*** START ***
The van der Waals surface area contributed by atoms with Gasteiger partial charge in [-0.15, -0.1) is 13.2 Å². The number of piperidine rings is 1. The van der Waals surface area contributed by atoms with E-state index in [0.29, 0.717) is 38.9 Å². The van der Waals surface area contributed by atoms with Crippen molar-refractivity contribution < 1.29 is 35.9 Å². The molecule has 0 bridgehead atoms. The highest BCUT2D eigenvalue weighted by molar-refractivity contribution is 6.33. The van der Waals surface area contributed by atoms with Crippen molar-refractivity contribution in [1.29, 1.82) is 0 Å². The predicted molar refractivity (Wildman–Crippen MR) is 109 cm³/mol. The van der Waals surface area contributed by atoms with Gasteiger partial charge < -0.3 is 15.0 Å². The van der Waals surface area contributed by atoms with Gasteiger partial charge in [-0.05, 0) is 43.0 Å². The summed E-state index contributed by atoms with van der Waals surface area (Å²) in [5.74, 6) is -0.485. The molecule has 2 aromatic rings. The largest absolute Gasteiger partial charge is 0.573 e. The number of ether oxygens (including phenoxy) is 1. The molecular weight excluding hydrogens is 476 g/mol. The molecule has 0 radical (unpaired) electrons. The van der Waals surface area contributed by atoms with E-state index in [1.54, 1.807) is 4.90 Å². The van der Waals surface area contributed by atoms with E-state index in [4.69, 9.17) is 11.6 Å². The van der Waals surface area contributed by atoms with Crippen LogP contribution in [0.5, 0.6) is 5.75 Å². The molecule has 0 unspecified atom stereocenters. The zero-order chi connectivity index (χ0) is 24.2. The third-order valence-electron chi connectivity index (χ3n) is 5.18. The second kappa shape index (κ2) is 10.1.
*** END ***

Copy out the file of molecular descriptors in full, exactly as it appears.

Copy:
The van der Waals surface area contributed by atoms with Gasteiger partial charge in [-0.15, -0.1) is 13.2 Å². The number of piperidine rings is 1. The van der Waals surface area contributed by atoms with E-state index in [0.29, 0.717) is 38.9 Å². The van der Waals surface area contributed by atoms with Crippen molar-refractivity contribution < 1.29 is 35.9 Å². The molecule has 0 bridgehead atoms. The highest BCUT2D eigenvalue weighted by molar-refractivity contribution is 6.33. The van der Waals surface area contributed by atoms with Crippen molar-refractivity contribution in [1.29, 1.82) is 0 Å². The predicted molar refractivity (Wildman–Crippen MR) is 109 cm³/mol. The van der Waals surface area contributed by atoms with Gasteiger partial charge < -0.3 is 15.0 Å². The van der Waals surface area contributed by atoms with Gasteiger partial charge in [-0.05, 0) is 43.0 Å². The summed E-state index contributed by atoms with van der Waals surface area (Å²) in [5.74, 6) is -0.485. The molecule has 2 aromatic rings. The largest absolute Gasteiger partial charge is 0.573 e. The number of ether oxygens (including phenoxy) is 1. The molecular weight excluding hydrogens is 476 g/mol. The molecule has 0 radical (unpaired) electrons. The van der Waals surface area contributed by atoms with E-state index in [1.54, 1.807) is 4.90 Å². The van der Waals surface area contributed by atoms with E-state index in [4.69, 9.17) is 11.6 Å². The van der Waals surface area contributed by atoms with Crippen LogP contribution in [0.5, 0.6) is 5.75 Å². The molecule has 0 unspecified atom stereocenters. The zero-order chi connectivity index (χ0) is 24.2. The third-order valence-electron chi connectivity index (χ3n) is 5.18. The second kappa shape index (κ2) is 10.1.